Graduate Student Ramya Vijayakumar First Author on Paper

Ramya Vijayakumar Circulation
Figure 1. Epicardial activation time (AT) isochrone maps. Examples of activation in ( left to right) control, Long QT Type 1 (LQT1) (patient 21), LQT2 (patient 3), and LQT3 (patient 7). In all LQTS types as in normal control, epicardial activation starts from breakthrough at anterior right ventricle (RV; shown by asterisk) near the RV outflow tract region, 20 to 30 ms after the onset of QRS. It proceeds in a uniform fashion to activate the ventricles synchronously. The latest region to activate is the left ventricle (LV) basal region (dark blue). The total ventricular activation time (TVAT) in all LQTS types was ≈50 ms, comparable with normal control. AO indicates aorta; LA, left atrium; ms, milliseconds; and RA, right atrium.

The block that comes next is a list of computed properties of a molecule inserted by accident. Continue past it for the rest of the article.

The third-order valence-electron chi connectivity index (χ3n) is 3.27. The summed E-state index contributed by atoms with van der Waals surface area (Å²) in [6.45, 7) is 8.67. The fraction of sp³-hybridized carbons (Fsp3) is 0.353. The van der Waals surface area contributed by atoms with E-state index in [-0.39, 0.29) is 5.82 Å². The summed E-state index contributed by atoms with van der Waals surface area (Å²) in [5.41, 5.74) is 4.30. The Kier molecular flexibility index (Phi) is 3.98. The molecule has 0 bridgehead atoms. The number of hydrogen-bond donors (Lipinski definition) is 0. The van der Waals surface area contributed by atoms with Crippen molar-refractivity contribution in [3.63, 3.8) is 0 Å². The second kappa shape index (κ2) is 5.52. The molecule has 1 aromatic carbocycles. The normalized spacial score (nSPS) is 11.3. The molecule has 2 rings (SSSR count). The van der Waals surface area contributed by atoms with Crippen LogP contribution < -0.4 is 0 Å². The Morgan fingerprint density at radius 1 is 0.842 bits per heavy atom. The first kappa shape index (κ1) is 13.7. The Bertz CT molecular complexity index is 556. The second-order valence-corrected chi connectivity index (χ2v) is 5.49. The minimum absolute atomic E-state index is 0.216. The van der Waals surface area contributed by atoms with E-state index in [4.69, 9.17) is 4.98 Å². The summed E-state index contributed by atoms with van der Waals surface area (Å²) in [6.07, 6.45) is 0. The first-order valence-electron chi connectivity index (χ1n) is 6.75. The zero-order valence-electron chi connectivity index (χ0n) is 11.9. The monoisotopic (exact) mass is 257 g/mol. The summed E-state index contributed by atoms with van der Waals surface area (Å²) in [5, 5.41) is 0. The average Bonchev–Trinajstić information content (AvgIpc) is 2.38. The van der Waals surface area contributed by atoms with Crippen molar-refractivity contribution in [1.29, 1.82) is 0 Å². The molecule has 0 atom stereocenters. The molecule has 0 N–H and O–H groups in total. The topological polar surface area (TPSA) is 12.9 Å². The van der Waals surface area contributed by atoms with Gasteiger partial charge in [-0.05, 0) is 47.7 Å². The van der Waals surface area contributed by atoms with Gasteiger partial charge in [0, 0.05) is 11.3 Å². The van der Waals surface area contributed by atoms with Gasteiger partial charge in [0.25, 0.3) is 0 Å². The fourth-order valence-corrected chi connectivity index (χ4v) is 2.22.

A recent publication in the journal Circulation entitled, “Electrophysiologic substrate in congenital Long QT syndrome: noninvasive mapping with electrocardiographic imaging (ECGI)” describes research conducted by Ramya Vijayakumar, a PhD student in the lab. Ramya used a novel noninvasive imaging modality – Electrocardiographic Imaging (ECGI) to study the arrhythmic substrate in the hearts of 25 patients with a hereditary rhythm disorder, called the Long QT syndrome, that can lead to sudden death. This is the first study to shed light on the abnormal electrophysiology of a genetic disorder in the intact human heart.

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